Brian Kappel

I draw. I paint. I design. I tinker.

It defines who I am. There is no other way for me to be. It’s like asking water why it’s wet, or fire why it’s hot, or cows why they are’s just the way it is. I am only truly happy when I am up to my cranium in an idea. I grew up on B-movies, sci-fi, twilight zones and Saturday morning cartoons. Give me a sketchbook, a stack of oatmeal raisin cookies, and a Godzilla marathon and I will fall into a state of bliss filled euphoria not commonly seen without outside narcotic influences. If the ideas are flowing, any and all subjects are in play, robots, landscapes, monsters, still lifes, or a convoluted combo of all of them. Basically if I can step back from a piece, and chuckle, I have achieved success. To get a chuckle out of someone else on the same piece is divinity. A smile cast in the direction of something that I have created is the connection I strive for.

It’s fun. There are no deep brooding meanings, no ethereal symbolism in my work, no divine purpose, no manifest destiny, no political messages. I create a fictional realism, my pieces are based in reality, but pumped full of imagination. Sometimes they fall off the “reality” side of things, but I have found that is where the real fun begins. My father is somewhat of a pessimistic hard worker, and my mother was a passionate optimist from them I became chock full of duality, and an optimistic pessimist (or able to see the best in the worst possible situation).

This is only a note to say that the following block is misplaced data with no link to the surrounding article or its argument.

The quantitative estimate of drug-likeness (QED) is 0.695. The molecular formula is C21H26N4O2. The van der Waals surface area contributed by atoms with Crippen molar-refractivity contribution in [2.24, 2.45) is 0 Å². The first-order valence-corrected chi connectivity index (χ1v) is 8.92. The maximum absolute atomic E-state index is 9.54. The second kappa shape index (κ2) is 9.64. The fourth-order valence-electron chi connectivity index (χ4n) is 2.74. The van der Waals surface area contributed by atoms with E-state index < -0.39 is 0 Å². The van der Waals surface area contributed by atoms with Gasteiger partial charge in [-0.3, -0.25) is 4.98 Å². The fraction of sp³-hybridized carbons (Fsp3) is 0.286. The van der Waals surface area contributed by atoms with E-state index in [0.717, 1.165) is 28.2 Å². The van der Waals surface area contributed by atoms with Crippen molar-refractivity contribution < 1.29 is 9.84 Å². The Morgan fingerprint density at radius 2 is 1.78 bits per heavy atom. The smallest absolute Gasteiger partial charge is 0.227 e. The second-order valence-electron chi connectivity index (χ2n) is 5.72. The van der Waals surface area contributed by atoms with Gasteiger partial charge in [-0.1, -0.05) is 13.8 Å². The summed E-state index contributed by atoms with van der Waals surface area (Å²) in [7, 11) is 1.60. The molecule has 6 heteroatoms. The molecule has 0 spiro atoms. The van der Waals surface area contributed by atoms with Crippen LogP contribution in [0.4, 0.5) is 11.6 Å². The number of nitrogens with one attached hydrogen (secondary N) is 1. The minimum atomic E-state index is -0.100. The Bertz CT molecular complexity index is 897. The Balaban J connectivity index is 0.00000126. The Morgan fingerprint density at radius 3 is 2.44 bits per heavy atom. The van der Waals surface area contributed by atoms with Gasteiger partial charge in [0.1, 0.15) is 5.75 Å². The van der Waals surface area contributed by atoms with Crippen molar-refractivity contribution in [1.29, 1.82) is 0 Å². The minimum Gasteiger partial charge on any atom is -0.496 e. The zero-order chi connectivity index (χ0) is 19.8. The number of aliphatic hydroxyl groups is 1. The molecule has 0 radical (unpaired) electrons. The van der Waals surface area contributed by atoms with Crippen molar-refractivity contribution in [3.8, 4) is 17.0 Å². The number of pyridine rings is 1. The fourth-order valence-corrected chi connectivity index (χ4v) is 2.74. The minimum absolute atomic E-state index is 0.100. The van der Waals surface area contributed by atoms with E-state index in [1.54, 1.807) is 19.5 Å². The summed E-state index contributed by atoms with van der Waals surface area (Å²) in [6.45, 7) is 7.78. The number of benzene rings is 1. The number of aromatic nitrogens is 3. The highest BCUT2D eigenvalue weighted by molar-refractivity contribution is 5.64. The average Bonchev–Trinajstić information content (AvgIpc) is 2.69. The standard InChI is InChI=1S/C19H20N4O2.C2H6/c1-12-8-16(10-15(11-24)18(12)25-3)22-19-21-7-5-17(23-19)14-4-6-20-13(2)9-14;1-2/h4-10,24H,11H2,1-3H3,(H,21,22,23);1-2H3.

I enjoy using all manner of disciplines of art and design in the work that I do. I hand sketch everything, sometimes leading to an incorporation of typefaces, sometimes leading to a fully hand painted piece, it all depends. I am trained in watercolor, but have recently found a “niche nirvana” working in wood. The character of the wood grain gets me excited, not in a creepy way, I just think that it adds a depth and voice to the work that I could not achieve on a canvas or paper. Adding stain, and the wonderful drips of a clear coat, help round out a look that feels very aged, very authentic, very cool. Growing up in a house filled with antiques, I learned to appreciate patina. I now strive to achieve that level of “tooth” in my work, when things are messed up, sanded down, and clear coated they truly feel done.

As long as I am walking this earth, and not a zombie, I will continue to create via traditional methods, or by creating some new methods of my own. These last years